Alicia Keys has sung many songs about New York City, but she’s never released an ode to the Big Apple quite like “Gramercy Park.” The track, which she recently recorded as she prepares for her upcoming and still-untitled new album, is a marvel of a thing, with warm guitars and buttery vocals built around a hook that fits the star’s current mind-set like a glove: “Now you’re falling for a person who’s not even me,” goes the chorus. In a West Hollywood, Calif., recording studio, Keys cranks up the volume and grooves along to the steady backbeat, a beatific smile on her face. “There were times when I didn’t even know who I was anymore,” she says. “I’d spent so much time trying to be who I thought you wanted me to be.”
Whether she’s referring to a specific person or the world at large hardly matters. For Keys, 35, this album is about returning to her true self. In photo shoots and appearances, she’s going makeup-free. At the intimate live concerts she’s been playing, she’s banned the use of cell phones to encourage her fans to be more present. And she insists all of it has helped her make the best music of her career. “It was the craziest combustion of magic and energy,” she says. “Whimsical, spiritual, electric, thunderbolt-struck. Boom! Music is there. Boom! I’m on my knees on the floor, praying. It dropped from the sky. Everybody was there to receive it. Boom! There it was.”
In an interview for the issue of TIME on stands Sept. 2, Keys—who’s just embarked on a brand new chapter of her career as a coach on the 11th season of The Voice, premiering Sept. 19—opened up about her process in these recent recording sessions, how a list of frustrations inspired her new material and why you should put your phone away.
This is the most honest she’s ever been in her music. “For so long, I was looking for other people’s approval,” she says. “I’ve never allowed myself to be vulnerable before.” In new songs like the haunting “Kill Your Mama” and the pounding anthem “The Gospel,” her lyrics explore themes ranging from institutional racism to the environment—but she’s also not afraid to interrogate her own faults. “There’s certain lessons in our lives that we’re going to keep experiencing until we get it right,” she says. “I’m a rescuer—a terrible rescuer. I want everybody to be good. I want everybody to be happy.” This period in her life, she says, has been about leaning into those imperfections. “Look—some of it’s not going to be okay,” she says. “Everything’s not going to be good. What is the most important thing? That you’re conscious and aware of yourself.”
Her new material was inspired by a lengthy list of frustrations she felt needed addressing. After parting ways with her management, Keys let her longtime friend and business manager, Erika Rose, help direct her career. “She asked me if I was ready to make the record I was born to make,” Keys says. “She was like, ‘Bob Dylan. Nina Simone. Bob Marley. Marvin Gaye. That type of record.’ We started to get to this place where I was able to verbalize this list of things I wanted to write about.” What made the cut? “You know all the s–t I’m sick of? I’m sick of the way women are treated in the world. I’m sick of myself. I’m sick of putting myself in this box because I don’t want to say anything that’s going to be taken the wrong way. Every time anyone asks me a question, I have to perfectly craft [my response] so it offends no one. I’m sick of that s–t, too! I’m sick of the way boys can’t paint their nails. I’m sick of the bulls–t stereotyping that we do to people.”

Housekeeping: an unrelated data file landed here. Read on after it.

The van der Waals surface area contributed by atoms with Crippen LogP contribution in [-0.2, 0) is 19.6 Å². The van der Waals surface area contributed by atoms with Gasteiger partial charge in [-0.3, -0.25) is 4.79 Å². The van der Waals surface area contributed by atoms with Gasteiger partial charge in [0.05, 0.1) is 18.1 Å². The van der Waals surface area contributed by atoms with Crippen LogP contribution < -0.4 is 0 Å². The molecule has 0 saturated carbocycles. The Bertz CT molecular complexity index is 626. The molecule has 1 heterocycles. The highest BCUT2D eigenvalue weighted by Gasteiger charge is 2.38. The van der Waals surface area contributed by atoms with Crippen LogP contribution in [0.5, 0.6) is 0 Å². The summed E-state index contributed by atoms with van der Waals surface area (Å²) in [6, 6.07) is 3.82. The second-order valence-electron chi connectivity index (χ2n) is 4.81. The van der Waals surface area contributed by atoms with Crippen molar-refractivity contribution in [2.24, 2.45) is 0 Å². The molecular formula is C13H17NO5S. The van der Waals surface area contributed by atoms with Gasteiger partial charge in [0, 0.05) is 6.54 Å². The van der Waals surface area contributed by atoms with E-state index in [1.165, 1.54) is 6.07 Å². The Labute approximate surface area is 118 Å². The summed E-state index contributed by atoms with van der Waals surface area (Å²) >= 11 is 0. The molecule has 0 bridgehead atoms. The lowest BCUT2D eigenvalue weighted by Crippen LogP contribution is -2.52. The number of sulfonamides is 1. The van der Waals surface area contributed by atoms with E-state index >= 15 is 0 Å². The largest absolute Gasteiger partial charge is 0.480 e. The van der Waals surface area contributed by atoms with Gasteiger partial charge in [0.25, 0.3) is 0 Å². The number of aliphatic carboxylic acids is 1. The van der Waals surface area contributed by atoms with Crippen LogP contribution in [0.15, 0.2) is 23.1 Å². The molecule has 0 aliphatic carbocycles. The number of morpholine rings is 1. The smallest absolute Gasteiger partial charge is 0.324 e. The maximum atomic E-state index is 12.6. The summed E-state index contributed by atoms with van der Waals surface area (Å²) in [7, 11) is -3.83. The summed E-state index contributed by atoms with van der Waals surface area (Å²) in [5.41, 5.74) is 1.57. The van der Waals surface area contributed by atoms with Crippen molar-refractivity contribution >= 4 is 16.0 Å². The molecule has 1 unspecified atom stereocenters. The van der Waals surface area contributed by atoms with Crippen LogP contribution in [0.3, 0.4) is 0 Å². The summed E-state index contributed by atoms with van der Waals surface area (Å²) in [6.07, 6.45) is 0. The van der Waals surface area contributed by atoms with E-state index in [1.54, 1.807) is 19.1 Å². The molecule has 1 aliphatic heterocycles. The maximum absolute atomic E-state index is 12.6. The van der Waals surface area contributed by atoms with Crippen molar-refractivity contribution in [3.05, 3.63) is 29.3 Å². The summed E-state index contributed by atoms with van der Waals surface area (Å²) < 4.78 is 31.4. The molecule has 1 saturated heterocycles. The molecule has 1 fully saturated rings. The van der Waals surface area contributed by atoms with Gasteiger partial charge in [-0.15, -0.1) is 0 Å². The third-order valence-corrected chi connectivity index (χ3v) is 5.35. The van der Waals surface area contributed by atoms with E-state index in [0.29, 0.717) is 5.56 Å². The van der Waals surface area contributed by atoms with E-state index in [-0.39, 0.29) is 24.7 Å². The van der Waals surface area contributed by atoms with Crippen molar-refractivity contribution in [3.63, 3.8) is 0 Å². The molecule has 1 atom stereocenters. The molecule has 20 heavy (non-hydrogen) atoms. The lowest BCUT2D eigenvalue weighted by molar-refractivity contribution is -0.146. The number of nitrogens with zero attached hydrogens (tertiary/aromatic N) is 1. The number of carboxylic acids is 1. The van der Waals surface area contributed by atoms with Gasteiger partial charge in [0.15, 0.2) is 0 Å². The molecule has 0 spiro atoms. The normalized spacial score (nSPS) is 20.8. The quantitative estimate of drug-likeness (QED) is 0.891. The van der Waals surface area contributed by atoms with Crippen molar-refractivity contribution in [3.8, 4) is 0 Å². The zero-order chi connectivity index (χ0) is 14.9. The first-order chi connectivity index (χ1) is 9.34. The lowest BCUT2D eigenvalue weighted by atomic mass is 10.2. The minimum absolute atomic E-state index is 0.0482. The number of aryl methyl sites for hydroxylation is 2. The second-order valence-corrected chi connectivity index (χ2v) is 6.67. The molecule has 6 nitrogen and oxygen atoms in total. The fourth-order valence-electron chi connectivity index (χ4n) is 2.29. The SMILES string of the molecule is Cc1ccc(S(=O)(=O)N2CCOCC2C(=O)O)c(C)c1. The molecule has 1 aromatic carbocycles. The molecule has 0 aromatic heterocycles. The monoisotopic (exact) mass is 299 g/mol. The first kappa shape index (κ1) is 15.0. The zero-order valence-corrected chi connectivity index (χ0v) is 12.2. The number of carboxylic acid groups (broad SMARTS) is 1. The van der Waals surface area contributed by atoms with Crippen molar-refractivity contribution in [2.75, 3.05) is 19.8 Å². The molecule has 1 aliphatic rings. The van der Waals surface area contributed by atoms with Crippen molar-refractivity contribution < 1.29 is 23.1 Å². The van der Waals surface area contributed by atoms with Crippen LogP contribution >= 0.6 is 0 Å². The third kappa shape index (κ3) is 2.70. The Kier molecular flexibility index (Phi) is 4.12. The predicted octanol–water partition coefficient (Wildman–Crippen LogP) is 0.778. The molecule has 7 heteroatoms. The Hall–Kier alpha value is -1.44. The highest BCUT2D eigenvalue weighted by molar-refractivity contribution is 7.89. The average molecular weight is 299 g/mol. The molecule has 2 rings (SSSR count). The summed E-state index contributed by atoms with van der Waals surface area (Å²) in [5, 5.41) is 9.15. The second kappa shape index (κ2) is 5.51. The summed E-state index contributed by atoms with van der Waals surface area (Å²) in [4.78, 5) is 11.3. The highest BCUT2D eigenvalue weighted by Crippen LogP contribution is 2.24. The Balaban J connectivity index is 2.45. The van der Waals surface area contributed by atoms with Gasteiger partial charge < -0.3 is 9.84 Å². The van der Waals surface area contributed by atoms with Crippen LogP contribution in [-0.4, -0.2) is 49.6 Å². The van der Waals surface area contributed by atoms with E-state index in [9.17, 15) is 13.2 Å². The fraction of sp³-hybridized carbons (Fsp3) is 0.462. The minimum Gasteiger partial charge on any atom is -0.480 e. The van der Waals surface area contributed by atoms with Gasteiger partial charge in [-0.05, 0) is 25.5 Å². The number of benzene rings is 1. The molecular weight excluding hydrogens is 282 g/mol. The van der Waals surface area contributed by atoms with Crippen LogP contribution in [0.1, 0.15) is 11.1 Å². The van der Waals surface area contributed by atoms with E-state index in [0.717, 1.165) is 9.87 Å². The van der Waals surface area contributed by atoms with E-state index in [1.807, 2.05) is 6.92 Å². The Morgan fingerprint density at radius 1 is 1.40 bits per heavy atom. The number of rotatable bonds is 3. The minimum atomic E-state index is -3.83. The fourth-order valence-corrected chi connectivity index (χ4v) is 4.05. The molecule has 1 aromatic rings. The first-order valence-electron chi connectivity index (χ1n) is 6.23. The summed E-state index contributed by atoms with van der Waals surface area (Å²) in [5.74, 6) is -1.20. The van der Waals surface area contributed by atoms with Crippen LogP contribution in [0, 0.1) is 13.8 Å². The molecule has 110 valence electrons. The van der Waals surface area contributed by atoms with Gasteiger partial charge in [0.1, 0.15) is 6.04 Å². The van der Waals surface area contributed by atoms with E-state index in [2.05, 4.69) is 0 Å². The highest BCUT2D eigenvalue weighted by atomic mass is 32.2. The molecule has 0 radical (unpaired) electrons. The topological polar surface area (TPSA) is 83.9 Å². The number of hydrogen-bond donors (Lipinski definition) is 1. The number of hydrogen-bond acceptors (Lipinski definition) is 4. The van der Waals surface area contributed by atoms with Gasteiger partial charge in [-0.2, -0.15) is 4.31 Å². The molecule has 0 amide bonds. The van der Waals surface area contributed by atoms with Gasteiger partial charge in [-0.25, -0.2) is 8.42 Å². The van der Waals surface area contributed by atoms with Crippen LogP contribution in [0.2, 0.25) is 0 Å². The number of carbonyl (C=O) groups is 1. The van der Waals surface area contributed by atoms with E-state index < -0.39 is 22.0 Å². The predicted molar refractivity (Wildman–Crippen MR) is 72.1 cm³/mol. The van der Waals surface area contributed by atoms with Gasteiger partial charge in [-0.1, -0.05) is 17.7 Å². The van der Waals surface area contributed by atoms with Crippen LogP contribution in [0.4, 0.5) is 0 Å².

Her no-phones policy at shows is all about preserving the experience for fans. Since she began performing her new material live in small venues—like the Highline Ballroom in New York City and the Troubadour in Los Angeles—she’s introduced a system by which fans have to check their phones at the door, meaning no Snapchatting the entire show. She insists it’s the best way to take in a concert. “They want to be there with you,” she says of the audience. “You want to be there with them. You’re singing. Every time you say scream, they scream. Their hands are in the air. They’re closing their eyes. They start crying. It’s spiritual! It’s like a church!”
She’s sensitive in different ways now that she’s a parent. Keys gets emotional when talking about the recent deaths of young black men at the hands of law enforcement. “No mother or father should watch their child be killed for no more reason than having on a hoodie,” she says. When it comes to her own children, she’s thoughtful about the traits she hopes she passes on. “There’s a lot of me I don’t want him to have,” she says of her son. “And I’m a great person, by the way—I’m amazing, I’m unbelievable!” she laughs. “But I don’t want him to be too accommodating. I don’t want him to be too nice. I want him to be kind. I want him to be genuine. I want him to be truthful. For the longest time, I had to shuffle it in. Wait a minute. Let’s not get too emotional.”
When it comes to her release strategy, expect the unexpected. “We’ve created at least two hundred songs,” Keys says. “There’s going to be a way that they’re experienced that’s going to be different from any other time I’ve ever given people music.” That said, she’s loath to keep her fans waiting. “I swear I never meant to take this long,” she says. “I think that’s going to change now.”
For more with Alicia Keys, pick up the issue of TIME on stands Sept. 2.
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